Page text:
Ever since Tim Keane took the helm of Atlanta’s planning department three years ago, top-ranking officials agree the city has seen improvements in its notoriously slow and complex permitting processes.
And so said a panel of planning professionals and developers gathered by Atlanta City Council President Felicia Moore for a November 1 meeting.
The purpose of the meeting, however, was to mend a permitting system that’s still consequentially flawed, with real impact on neighborhoods (and bottom lines) across the city.
During his time at Atlanta City Hall, Keane has sought to simplify the way developers, small businesses, and Atlanta laymen put development projects—both small-scale and large—into action.
Still, the panel and Keane agree there’s work to be done to streamline Atlanta’s—and metro Atlanta’s—permitting processes.
There’s no “one size fits all” way to address all of metro Atlanta’s permitting issues, said Tom Gehl, Georgia Municipal Association’s director of government affairs. “I can attest to you that there are different shapes and sizes.”
Georgia has, once again, been dubbed the best state in the nation to do business, he reminded the audience, although, “No city is alike, except that they all want to support economic activity.”
Another panelist, GMA consultant Kay Love, said cities need to better understand the who, what, when, where, and why of various projects, so that the little guy isn’t expected to have the planning prowess of many big-shot developers.
Leaders need to be “improving transparency and communication,” she said, while “[setting] realistic expectations” for each project. “It boils down to who’s sitting down at the desk at both sides,” she said.
“Developers expect to know what a city wants,” but if a city can’t communicate that, there need to be improvements, she said. And standardizing the process needs to be a top priority.
Mark Woodall, Associated General Contractors of Georgia director of governmental, backed up Love’s claim, saying, “We’ve had cities doing things one way and counties doing things another way.”
Some sense of uniformity seems necessary, they all seem to agree.
Said Keane: “The nature of the [permitting] business is so much conflict and challenge.”
“The problem was, there was no acknowledgement of who the customer was,” he said, meaning there’s been little difference “between building a fence and 40-story building.”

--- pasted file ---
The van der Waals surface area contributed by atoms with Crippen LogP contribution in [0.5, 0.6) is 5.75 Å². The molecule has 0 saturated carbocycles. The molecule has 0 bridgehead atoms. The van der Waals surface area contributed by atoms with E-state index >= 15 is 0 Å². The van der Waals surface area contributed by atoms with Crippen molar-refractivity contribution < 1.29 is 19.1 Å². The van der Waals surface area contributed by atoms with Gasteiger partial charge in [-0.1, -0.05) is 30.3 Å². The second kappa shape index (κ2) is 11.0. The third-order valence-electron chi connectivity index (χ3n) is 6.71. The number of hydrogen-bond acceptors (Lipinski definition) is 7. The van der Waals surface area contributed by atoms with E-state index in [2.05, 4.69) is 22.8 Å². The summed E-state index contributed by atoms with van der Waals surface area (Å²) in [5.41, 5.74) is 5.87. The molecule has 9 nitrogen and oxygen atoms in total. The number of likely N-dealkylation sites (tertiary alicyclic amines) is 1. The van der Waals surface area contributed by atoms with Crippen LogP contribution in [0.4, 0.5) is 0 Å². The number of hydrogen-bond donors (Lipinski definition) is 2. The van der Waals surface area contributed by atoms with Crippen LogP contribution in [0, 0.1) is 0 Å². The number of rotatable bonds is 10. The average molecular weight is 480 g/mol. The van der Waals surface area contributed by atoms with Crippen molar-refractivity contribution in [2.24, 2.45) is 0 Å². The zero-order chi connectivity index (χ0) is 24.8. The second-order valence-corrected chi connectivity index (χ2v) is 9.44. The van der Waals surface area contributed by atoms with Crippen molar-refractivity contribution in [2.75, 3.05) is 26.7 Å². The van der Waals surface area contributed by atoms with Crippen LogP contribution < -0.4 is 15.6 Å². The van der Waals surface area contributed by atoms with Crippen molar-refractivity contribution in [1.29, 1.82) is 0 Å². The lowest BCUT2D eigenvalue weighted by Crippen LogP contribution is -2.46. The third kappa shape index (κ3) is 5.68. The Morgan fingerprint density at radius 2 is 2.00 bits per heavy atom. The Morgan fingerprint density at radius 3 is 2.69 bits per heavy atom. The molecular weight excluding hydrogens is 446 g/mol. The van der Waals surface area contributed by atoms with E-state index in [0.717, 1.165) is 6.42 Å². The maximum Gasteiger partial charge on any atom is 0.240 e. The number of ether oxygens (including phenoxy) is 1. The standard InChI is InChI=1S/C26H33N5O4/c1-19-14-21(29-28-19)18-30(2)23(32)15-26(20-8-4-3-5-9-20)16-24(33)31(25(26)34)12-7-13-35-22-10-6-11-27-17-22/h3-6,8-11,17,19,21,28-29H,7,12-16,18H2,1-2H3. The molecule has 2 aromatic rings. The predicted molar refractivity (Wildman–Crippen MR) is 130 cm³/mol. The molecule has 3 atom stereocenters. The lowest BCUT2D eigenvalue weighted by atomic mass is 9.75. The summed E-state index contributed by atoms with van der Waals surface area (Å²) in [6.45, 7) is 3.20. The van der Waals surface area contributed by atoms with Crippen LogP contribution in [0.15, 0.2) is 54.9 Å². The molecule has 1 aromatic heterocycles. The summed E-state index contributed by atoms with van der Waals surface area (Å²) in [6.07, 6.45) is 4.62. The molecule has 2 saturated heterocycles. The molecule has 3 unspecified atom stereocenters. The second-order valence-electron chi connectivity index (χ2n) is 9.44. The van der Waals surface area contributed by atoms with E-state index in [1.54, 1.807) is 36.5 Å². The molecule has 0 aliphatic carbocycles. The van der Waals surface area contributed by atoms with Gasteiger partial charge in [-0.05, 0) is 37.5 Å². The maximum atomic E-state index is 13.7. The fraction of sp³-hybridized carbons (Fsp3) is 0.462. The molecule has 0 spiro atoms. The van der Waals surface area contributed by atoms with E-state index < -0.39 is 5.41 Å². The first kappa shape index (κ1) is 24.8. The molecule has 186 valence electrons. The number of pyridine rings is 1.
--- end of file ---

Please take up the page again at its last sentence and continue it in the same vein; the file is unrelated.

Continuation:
Another reason planning projects can be so complicated is the amount of municipal departments that people must go through to get the green light to proceed.
Steve Brock, president of residential developer Brock Built homes, said a “central point of contact” is needed. “There are many times that one department tells us one way to do things [in conflict with another],” he said.
Some of these conflicts seem to stem from current staffing issues at the city’s planning department.
The Atlanta planning department’s new interim chief inspector for the office of buildings, Steve Johnson, is working to bolster the employ count over the next few years.
In the meantime, in order to speed up and simplify processes, Keane and others agree, a one-stop-shop for permitting is paramount.
Right now, Keane said, it takes the permitting office about 10 days to provide first comments for a commercial plan. It takes five days for residential projects.
“We want any resident of the city or a small business person who does not have a PhD in permitting to be able to come in here and get a permit,” he said.
One way to crack down on speed bumps, which the commissioner has been working on, is the implementation of an electronic filing system. The system—which could drastically reduce the amount of paperwork planners are required to submit to city officials—could show signs of progress by next month, he added.
Keane said that, in Atlanta, “We love to regulate things,” but sometimes regulation can devolve into overreach. “Another thing we should be cognizant of is that every time we create a regulation, we make things more complicated,” he said at the meeting.
“We have to deregulate the zoning process and focus more directly on what we’re trying to achieve and just focus everything, instead of having a laundry list of regulations that people have to follow,” he added. “For all this to improve, we cannot keep the processes that we have. We have to change the processes. We cannot invest in a broken system.”
Atlanta is, of course, ripe for development, according to Moore, and more careful assessment of the permitting process is needed.
In the near future, she said, “We will be doing more deep dives into these issues.”